Lienz: A Tyrolian chunk of Carinthia
Lienz lies at the heart of Eastern Tyrol, which has strong historical and cultural ties with the nearby province of Carinthia. Nonetheless, Eastern Tyrolians have a very distinct local pride typical for mountain people and will not be appreciative of individuals considering them as anything but Tyrolian. The town itself is easily identified as a real stunner: Set by two of Austria′s most important mountain passes, the Felber Tauern Pass and the Großglockner Pass, the geography around Lienz alone would justify a visit.
But wait, there′s more: A wild history of excessive settlement and re-settlement saves the Lienzians from any suspicion of being inbred (with few exceptions). The first people to stay in the region permanently were probably the Romans, who realised the significance of the two passes for vacations in Italy (or invasions, as they were called back then, but similarly done by Germans). Later, the region was populated by various tribes primarily of Bavarian kin in the 9th century.
Throughout the Middle Ages, the strategic position and access to trade routes made Lienz a rather important place, and the counts of Görz (now Gorizia in Italy) chose the town as their main place of residence. The last one of the house of Görz died in 1500, and the county went to the growing portfolio of properties of the Habsburgs, then ruled by the legendary Emperor Maximilian I.
Sightseeing theme: Albin Egger-Lienz
Maximilian incorporated the new territories to his beloved Tyrol. The last Count of Görz, Leonhard, is buried in the parish church of Lienz. This makes a great bridge to the sightseeing attractions of Lienz: Unfortunately, many of them were destroyed in the course of World War II and relatively little of the medieval core is preserved today. Start a tour on the small Hauptplatz or Main Square. The nearby Liebburg Manor is a 16th century edifice that is now used as the Town Hall.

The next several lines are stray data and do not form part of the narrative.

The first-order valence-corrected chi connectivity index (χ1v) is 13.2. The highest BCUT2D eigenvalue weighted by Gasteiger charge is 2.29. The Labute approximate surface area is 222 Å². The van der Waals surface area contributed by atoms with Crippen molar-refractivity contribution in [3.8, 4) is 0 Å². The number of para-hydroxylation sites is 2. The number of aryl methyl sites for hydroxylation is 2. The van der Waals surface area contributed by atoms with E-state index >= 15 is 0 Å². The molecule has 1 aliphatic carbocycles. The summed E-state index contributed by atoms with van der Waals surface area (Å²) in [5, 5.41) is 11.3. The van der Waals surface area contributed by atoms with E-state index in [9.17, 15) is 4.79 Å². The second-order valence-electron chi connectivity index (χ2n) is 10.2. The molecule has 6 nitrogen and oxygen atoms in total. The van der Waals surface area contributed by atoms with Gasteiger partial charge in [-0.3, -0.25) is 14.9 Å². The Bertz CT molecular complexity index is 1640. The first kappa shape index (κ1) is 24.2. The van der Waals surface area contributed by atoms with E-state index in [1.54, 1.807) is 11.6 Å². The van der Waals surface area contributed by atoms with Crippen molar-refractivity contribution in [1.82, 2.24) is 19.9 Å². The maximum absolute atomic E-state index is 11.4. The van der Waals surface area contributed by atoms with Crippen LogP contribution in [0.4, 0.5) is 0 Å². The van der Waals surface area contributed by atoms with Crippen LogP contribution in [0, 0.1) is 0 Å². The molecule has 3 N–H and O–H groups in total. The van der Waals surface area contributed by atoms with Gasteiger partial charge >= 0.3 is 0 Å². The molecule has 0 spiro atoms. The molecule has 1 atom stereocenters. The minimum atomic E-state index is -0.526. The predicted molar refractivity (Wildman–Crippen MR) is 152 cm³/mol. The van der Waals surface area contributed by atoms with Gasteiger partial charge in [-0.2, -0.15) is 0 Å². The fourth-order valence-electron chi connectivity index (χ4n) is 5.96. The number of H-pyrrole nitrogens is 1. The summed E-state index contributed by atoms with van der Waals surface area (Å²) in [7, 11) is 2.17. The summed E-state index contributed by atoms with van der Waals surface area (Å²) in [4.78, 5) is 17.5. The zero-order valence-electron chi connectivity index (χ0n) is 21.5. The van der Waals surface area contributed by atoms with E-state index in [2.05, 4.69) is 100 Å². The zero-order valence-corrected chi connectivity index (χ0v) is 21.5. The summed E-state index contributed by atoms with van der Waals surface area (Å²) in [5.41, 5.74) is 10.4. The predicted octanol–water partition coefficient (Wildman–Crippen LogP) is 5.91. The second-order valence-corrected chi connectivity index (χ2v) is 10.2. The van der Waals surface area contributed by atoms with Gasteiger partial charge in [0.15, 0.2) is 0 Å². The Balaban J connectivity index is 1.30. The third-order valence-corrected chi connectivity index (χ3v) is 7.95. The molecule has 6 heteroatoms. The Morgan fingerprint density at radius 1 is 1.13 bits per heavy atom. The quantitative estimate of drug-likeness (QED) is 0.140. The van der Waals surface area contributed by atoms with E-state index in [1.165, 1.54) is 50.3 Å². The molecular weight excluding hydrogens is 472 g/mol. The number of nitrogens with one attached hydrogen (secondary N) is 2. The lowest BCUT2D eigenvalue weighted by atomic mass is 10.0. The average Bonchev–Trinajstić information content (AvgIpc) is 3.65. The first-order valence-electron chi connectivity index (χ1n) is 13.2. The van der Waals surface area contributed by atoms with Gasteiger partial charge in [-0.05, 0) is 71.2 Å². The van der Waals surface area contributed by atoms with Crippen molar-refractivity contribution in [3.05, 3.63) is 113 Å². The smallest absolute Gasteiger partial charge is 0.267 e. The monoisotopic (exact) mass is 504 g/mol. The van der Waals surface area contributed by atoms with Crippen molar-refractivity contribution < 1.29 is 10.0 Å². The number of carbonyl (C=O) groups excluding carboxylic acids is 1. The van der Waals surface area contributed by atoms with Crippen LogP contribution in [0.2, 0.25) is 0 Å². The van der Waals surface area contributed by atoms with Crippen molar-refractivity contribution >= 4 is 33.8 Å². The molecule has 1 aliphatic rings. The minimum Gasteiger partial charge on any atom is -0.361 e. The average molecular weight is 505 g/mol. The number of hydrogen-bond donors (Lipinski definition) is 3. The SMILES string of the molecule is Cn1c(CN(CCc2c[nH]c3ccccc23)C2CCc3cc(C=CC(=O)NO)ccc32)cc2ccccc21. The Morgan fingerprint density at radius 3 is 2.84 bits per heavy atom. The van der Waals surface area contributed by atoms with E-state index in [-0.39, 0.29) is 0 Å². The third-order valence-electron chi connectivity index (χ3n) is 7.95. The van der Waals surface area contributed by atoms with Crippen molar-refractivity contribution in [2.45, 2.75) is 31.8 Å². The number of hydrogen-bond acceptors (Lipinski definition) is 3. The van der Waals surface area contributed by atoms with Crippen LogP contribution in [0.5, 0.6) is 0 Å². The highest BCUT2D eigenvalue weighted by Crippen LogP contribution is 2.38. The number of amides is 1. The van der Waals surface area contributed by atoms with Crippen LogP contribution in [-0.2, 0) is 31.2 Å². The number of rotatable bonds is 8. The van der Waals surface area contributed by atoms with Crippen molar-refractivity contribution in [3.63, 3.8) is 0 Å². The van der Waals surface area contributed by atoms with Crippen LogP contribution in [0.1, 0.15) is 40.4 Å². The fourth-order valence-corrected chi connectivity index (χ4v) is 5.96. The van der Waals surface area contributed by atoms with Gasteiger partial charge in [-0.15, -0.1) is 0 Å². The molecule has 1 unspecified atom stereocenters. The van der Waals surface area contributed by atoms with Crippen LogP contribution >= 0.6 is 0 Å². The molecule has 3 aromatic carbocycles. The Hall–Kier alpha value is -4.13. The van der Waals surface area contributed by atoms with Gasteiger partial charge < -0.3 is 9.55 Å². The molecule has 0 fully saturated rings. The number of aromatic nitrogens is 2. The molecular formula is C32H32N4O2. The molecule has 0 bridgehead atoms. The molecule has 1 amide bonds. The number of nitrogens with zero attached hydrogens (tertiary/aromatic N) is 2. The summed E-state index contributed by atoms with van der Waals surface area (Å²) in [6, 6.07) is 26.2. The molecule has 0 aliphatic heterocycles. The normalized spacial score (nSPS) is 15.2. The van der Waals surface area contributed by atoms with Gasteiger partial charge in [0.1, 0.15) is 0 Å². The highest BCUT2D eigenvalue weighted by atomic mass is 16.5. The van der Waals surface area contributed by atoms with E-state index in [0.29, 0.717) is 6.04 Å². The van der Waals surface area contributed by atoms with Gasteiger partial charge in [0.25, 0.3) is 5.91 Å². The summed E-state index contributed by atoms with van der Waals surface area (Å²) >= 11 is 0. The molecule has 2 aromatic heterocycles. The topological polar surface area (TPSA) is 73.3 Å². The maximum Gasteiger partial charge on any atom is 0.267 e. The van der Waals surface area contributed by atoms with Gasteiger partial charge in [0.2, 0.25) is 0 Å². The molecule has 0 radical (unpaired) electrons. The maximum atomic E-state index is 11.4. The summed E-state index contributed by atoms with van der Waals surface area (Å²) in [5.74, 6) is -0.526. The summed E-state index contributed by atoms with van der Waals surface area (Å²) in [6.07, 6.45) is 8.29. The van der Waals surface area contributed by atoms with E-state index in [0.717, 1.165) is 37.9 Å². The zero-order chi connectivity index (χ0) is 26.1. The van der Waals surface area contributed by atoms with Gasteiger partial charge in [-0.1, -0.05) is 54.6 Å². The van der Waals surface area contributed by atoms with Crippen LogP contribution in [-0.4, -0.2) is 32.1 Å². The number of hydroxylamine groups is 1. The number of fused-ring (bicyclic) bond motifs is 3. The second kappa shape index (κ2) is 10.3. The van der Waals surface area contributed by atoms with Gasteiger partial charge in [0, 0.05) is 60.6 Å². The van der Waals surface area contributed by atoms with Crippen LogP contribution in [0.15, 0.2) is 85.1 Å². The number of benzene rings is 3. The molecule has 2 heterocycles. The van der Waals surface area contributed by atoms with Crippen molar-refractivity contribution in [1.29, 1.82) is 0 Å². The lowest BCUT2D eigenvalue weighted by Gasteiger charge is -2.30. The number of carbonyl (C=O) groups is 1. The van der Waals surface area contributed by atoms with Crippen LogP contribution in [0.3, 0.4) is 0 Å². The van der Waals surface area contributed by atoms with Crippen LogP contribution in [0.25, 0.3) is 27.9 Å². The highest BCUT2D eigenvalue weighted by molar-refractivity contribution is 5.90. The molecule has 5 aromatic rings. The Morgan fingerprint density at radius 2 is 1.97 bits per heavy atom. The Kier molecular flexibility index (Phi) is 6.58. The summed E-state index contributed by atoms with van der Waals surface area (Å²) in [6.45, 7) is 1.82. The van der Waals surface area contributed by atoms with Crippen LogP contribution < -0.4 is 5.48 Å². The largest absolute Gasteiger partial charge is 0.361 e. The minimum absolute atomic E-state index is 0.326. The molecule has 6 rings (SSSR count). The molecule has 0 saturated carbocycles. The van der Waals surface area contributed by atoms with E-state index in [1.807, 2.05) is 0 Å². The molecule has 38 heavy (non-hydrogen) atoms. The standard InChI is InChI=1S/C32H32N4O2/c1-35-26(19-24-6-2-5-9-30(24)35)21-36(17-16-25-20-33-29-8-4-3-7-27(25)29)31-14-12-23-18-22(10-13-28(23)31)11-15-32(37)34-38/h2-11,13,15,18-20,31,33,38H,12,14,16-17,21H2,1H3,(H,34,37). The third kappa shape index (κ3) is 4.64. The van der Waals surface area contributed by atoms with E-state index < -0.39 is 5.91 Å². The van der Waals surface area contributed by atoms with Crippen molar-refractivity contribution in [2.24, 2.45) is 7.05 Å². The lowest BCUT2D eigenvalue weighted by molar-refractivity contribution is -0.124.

The Franciscan Church or Franziskanerkirche is proud of its Gothic frescos, but the town′s main church St Andrä with its arcaded cemetery and the tomb of Count Leonhard is a much more rewarding attraction. The interiors are packed with examples for Gothic and Baroque art, creating interesting tensions on various spots - if possible, get a guide to the interiors.
Another celebrity buried here is Albin Egger-Lienz. He was born in a nearby village in 1868 and decided at some point to spice up his somewhat peasanty name up by added the "Lienz". You would be very wrong to accuse Egger-Lienz of anti-peasant feelings: After his formal training as a painter, he developed an own, very distinct style often depicting rural scenes. Farmers at work, early skiers, scenes from peasant′s lives. He remained very fond of his Tyrolian home, but since he failed to earn himself a reputation in Austria, he moved to Italy after WWI.
There he was more successful und proved to become an influential figure as an early expressionist - yet not receiving any acknowledgement in Austria. After his death in 1926, the Nazis tried to hijack his work and emphasized the "heroic" or glorifying aspects of the farmers and workers of his paintings. This distorted idea still survives among certain environments in Austria, but the new Leopold Museum in the Museumsquartier in Vienna finally puts Egger-Lienz into the right light, dedicating an entire gallery to this outsider of Austrian art. The war memorial chapel outside of St Andrä Kirche contains a large fresco by Egger-Lienz, considered by many to be his most important piece of work.
Hiking & Skiing Opportunities
Finish you tour with the ancient Schloss Bruck Castle on the Schlossberg mountain. The castle has a Romanesque base dating back to the 13th century, but was re-modelled and extended in the 15th century. Today, it contains a charming Heimatmuseum with exhibits of local folk- and countryside culture, but also a collection of surprisingly fine art by local artists - most notably Franz von Deferegger and Albin Egger-Lienz. Don′t miss the castle′s chapel with its Renaissance frescos, depicting Count Leonhard and his wife.
Note that Lienz makes a good starting point for hiking or skiing (depending on the season, obviously). Ask the local tourist information centre for advice on guides and where to go. Popular destinations are the Steinermandl and the Zettersfeld, but also the scenic Alpine lakes of Neualpseen.
Back to "Tyrol Sightseeing Guide"